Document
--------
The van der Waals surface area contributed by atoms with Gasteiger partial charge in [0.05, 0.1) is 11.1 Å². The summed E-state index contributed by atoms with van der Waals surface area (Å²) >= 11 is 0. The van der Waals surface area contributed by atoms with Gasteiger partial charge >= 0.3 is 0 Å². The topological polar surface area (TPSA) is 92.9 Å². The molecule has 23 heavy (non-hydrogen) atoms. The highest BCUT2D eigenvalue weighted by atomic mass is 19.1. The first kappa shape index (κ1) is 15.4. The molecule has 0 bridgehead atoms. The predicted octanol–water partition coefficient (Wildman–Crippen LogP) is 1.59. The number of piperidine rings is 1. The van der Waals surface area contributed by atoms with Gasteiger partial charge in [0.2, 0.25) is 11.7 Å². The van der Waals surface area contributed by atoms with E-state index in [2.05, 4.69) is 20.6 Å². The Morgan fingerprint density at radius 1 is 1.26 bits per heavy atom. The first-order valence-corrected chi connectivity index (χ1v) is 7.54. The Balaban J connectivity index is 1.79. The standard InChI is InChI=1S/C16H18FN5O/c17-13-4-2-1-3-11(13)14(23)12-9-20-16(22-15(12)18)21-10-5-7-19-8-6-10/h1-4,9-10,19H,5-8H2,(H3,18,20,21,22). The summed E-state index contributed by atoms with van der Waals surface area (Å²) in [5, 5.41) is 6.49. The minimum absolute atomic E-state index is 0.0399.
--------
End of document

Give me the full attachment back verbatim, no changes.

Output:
The van der Waals surface area contributed by atoms with Gasteiger partial charge in [0.05, 0.1) is 11.1 Å². The summed E-state index contributed by atoms with van der Waals surface area (Å²) >= 11 is 0. The van der Waals surface area contributed by atoms with Gasteiger partial charge >= 0.3 is 0 Å². The topological polar surface area (TPSA) is 92.9 Å². The molecule has 23 heavy (non-hydrogen) atoms. The highest BCUT2D eigenvalue weighted by atomic mass is 19.1. The first kappa shape index (κ1) is 15.4. The molecule has 0 bridgehead atoms. The predicted octanol–water partition coefficient (Wildman–Crippen LogP) is 1.59. The number of piperidine rings is 1. The van der Waals surface area contributed by atoms with Gasteiger partial charge in [0.2, 0.25) is 11.7 Å². The van der Waals surface area contributed by atoms with E-state index in [2.05, 4.69) is 20.6 Å². The Morgan fingerprint density at radius 1 is 1.26 bits per heavy atom. The first-order valence-corrected chi connectivity index (χ1v) is 7.54. The Balaban J connectivity index is 1.79. The standard InChI is InChI=1S/C16H18FN5O/c17-13-4-2-1-3-11(13)14(23)12-9-20-16(22-15(12)18)21-10-5-7-19-8-6-10/h1-4,9-10,19H,5-8H2,(H3,18,20,21,22). The summed E-state index contributed by atoms with van der Waals surface area (Å²) in [5, 5.41) is 6.49. The minimum absolute atomic E-state index is 0.0399.